Go to episode 76
lists

Anti-Love Songs

This year, we're celebrating Valentine's Day as only Sound Opinions can, with some anti-love songs! Greg and Jim share their favorite tracks that convey how much love can really stink sometimes. Then they chat with some listeners to hear what they have to say.

Go to episode 532
news

Music News

It's the dirty little secret of the music industry. If you've got the loot, Mariah Carey, Nelly Furtado and Usher, among others, can perform at your wedding, birthday party or bar mitzvah. And these big stars don't appear to be too selective about their gigs – a fact that has caused some controversy recently. The aforementioned pop singers performed at private parties for members of Muammar Gaddafi's family. Now they are expressing regret, and in some instances, promising to donate their fees to charity. Usher, for one, has claimed ignorance, but Jim and Greg think these high powered artists can afford to pay a little more attention to their schedules.

Phil Collins has sold about 100 million albums – and to him that seems like a good place to stop. The Genesis drummer recently announced his retirement and was then hit with a number of unkind rumors about the impetus for this decision. He set the record straight on his website, explaining that he wants to spend more time with his children. Jim and Greg think this is a noble way to bow out – assuming he doesn't launch an expensive comeback tour in a few years.

Go to episode 276

Music News

In music news this week, a lot of people are talking about Dolly Parton's performance at the recent Glastonbury Music Festival in England. She was celebrated onstage for her sales over 100 million, and this quintessentially American singer drew Glastonbury's biggest TV audience for the BBC. But, a lot of folks are saying that was an entirely canned performance (not that there's anything fake about her).

Jim is amused by another news item. Phil Collins will be donating his collection of Alamo related artifacts — one so vast it's considered the world's largest such private collection. He told the AP, "Some people would buy Ferraris, some people would buy houses…I bought old bits of metal and old bits of paper."

Finally, Jim and Greg remember soul singer, songwriter, session player and poet Bobby Womack. Greg writes in-depth about the musician here and here. And to honor him, Jim and Greg play a recent song produced noteworthy fan Damon Albarn.

Go to episode 449

Music News

Greg Kot attended the Future of Music Coalition Policy Summit this week, so he begins the news by reporting back some interesting tidbits. First he heard Intellectual Property“Czar”Victoria Espinel's presentation in which she outlined her 33-point strategy for dealing with internet piracy. She wants the private sector to do more to police illegal activity. But when questioned by Greg, she didn‘t seem concerned about the fact that 95% of Americans are engaged in illegal internet activity. Greg wonders if we’re "back to suing consumers."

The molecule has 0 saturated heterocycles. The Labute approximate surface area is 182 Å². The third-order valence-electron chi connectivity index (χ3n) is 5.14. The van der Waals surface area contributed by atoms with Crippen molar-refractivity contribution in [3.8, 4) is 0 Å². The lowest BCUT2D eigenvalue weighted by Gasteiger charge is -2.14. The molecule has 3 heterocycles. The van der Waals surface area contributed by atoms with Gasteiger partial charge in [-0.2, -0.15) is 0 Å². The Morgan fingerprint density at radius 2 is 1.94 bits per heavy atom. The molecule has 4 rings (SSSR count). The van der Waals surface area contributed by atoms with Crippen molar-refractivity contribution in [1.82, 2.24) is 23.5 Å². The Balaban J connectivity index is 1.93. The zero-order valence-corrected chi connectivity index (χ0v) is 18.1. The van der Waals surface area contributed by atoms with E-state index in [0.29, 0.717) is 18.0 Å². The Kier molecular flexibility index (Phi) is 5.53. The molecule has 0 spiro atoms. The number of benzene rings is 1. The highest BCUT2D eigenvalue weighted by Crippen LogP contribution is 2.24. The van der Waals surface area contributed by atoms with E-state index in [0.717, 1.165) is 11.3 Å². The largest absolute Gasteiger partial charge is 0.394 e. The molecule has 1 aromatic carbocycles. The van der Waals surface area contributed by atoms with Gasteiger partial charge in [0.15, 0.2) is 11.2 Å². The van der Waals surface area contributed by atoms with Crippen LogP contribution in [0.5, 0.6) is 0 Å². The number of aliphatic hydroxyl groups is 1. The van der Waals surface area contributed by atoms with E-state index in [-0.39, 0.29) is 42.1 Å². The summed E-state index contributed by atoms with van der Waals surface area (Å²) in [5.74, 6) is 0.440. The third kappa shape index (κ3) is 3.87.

Greg also hosted the keynote address featuring T. Bone Burnett. The iconoclastic producer, who is known for his work on the O Brother, Where Art Thou soundtrack and Robert Plant's Raising Sand album, again stood apart from the crowd when he announced that he advises young musicians to stay away from the internet. While this may sound like a luddite talking, Greg explains that Burnett is wisely suggesting that musicians worry more about their art than their distribution. Once that's figured out, everything else comes into place.

Next up are two chart curiosities. First, for over 50 years The Beatles have held the Billboard singles chart record for most appearances by a non-solo act. Now, they are dethroned by…Glee. The Fox cast recently paid homage to another chart-topper, Britney Spears, and those 5 covers, including "Toxic" sold over 400,000 downloads.

In the U.K. another hot young star is climbing the charts: Winston Churchill. The wartime Prime Minister ousted The Killers' Brandon Flowers from the top five, and he's now neck and neck with Phil Collins and KT Tunstall. Two of Churchill's most famous speeches appear on the RAF's Central Band's new album Reach for the Skies, marking the 70th anniversary of the Battle of Britain.

Go to episode 254